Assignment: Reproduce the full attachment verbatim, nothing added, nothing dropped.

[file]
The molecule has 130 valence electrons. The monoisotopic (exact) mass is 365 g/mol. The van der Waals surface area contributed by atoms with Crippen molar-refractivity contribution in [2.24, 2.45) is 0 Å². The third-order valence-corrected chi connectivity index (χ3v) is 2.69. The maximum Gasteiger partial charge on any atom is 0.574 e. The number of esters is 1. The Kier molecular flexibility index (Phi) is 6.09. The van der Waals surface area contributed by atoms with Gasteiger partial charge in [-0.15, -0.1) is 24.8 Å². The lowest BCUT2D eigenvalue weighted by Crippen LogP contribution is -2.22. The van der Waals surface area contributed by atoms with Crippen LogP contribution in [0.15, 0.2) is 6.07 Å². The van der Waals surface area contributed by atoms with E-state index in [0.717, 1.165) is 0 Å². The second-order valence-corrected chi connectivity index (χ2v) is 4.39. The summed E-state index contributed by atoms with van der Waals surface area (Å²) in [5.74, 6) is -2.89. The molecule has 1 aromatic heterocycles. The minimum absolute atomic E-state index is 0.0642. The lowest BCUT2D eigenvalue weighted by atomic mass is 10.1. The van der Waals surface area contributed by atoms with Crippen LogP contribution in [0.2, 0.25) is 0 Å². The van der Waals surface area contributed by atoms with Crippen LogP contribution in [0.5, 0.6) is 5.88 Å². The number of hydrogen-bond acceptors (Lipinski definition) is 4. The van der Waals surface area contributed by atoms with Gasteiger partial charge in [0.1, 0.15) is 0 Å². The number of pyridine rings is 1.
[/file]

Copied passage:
The molecule has 130 valence electrons. The monoisotopic (exact) mass is 365 g/mol. The van der Waals surface area contributed by atoms with Crippen molar-refractivity contribution in [2.24, 2.45) is 0 Å². The third-order valence-corrected chi connectivity index (χ3v) is 2.69. The maximum Gasteiger partial charge on any atom is 0.574 e. The number of esters is 1. The Kier molecular flexibility index (Phi) is 6.09. The van der Waals surface area contributed by atoms with Gasteiger partial charge in [-0.15, -0.1) is 24.8 Å². The lowest BCUT2D eigenvalue weighted by Crippen LogP contribution is -2.22. The van der Waals surface area contributed by atoms with Crippen LogP contribution in [0.15, 0.2) is 6.07 Å². The van der Waals surface area contributed by atoms with E-state index in [0.717, 1.165) is 0 Å². The second-order valence-corrected chi connectivity index (χ2v) is 4.39. The summed E-state index contributed by atoms with van der Waals surface area (Å²) in [5.74, 6) is -2.89. The molecule has 1 aromatic heterocycles. The minimum absolute atomic E-state index is 0.0642. The lowest BCUT2D eigenvalue weighted by atomic mass is 10.1. The van der Waals surface area contributed by atoms with Crippen LogP contribution in [0.2, 0.25) is 0 Å². The van der Waals surface area contributed by atoms with Crippen LogP contribution in [0.5, 0.6) is 5.88 Å². The number of hydrogen-bond acceptors (Lipinski definition) is 4. The van der Waals surface area contributed by atoms with Gasteiger partial charge in [0.1, 0.15) is 0 Å². The number of pyridine rings is 1.